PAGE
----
SEC cracks down on Seattle-based Chinese coal company

The US Securities and Exchange Commission (SEC) has charged coal company L&L Energy (NASDAQ:LLEN) of fraud.

The SEC alleges that the Seattle-based firm and its founder made false disclosures about who was running the company.

L&L, which has all of its operations in China and Taiwan, created the "false appearance" that it had a a professional management team in place when in reality one single person was running the whole Seattle-operation, SEC investigators claim.

According to the SEC, a person named Dickson Lee was "single-handedly controlling the company’s operations."

"An L&L Energy annual report falsely listed Lee’s brother as the CEO and a woman as the acting CFO in spite of the fact that she had rejected Lee’s offer to serve in the position the month before," the SEC wrote in a statement. "L&L Energy and Lee continued to misrepresent that they had an acting CFO in the next three quarterly reports."

"Lee and L&L Energy deceived the public by falsely representing that the company had a CFO, which is a critical gatekeeper in the management of public companies,” Antonia Chion, associate director in the SEC’s Enforcement Division, said in a statement.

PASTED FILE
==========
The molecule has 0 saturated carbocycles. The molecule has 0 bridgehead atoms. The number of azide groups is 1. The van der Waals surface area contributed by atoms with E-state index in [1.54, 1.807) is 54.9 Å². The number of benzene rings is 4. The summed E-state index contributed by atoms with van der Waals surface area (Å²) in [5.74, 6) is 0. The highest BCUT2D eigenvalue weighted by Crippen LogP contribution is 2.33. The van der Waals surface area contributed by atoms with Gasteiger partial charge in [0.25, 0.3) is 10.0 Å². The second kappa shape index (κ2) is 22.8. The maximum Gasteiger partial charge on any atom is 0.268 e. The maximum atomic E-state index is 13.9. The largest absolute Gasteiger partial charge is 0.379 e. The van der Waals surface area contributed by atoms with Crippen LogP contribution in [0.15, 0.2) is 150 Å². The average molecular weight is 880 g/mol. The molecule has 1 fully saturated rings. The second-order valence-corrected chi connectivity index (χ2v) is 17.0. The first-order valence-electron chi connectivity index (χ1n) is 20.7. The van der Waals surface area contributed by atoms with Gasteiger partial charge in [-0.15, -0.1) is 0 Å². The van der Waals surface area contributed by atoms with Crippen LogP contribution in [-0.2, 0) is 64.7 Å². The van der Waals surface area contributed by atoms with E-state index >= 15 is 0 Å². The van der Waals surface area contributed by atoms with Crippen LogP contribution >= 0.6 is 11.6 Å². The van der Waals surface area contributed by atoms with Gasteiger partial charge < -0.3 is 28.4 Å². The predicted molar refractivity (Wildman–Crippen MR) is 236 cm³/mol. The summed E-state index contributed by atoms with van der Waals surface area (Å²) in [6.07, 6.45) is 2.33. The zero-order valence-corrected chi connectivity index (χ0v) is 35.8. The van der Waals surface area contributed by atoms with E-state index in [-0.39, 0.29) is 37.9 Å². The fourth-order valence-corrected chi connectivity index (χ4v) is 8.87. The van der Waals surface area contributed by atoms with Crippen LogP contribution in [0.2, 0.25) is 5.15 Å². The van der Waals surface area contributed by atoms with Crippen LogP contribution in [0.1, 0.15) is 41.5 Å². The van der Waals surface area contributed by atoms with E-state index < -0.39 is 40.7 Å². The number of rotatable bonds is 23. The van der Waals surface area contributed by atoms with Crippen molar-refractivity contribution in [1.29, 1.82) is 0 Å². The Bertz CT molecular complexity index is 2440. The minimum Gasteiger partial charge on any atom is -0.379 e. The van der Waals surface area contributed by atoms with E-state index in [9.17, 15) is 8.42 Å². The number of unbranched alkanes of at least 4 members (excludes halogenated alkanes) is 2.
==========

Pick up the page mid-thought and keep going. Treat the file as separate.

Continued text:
On its website, L&L describes itself as an "American company in the business of producing, processing, and selling coal in the People's Republic of China," with a vision to "become a leading player in the government-mandated consolidation of the fragmented coal industry in China."

The investigation into L&L is part of an SEC initiative to look into companies with substantial foreign operations. Through the Cross-Border Working Group, the SEC has filed fraud cases against more than 90 companies, executives, and auditors. The securities of more than 60 companies have been deregistered as a result.

The US Attorney's Office in the Western District of Washington is pursuing a parallel criminal case against Lee.

Trading of the company's stock was halted in November 2013.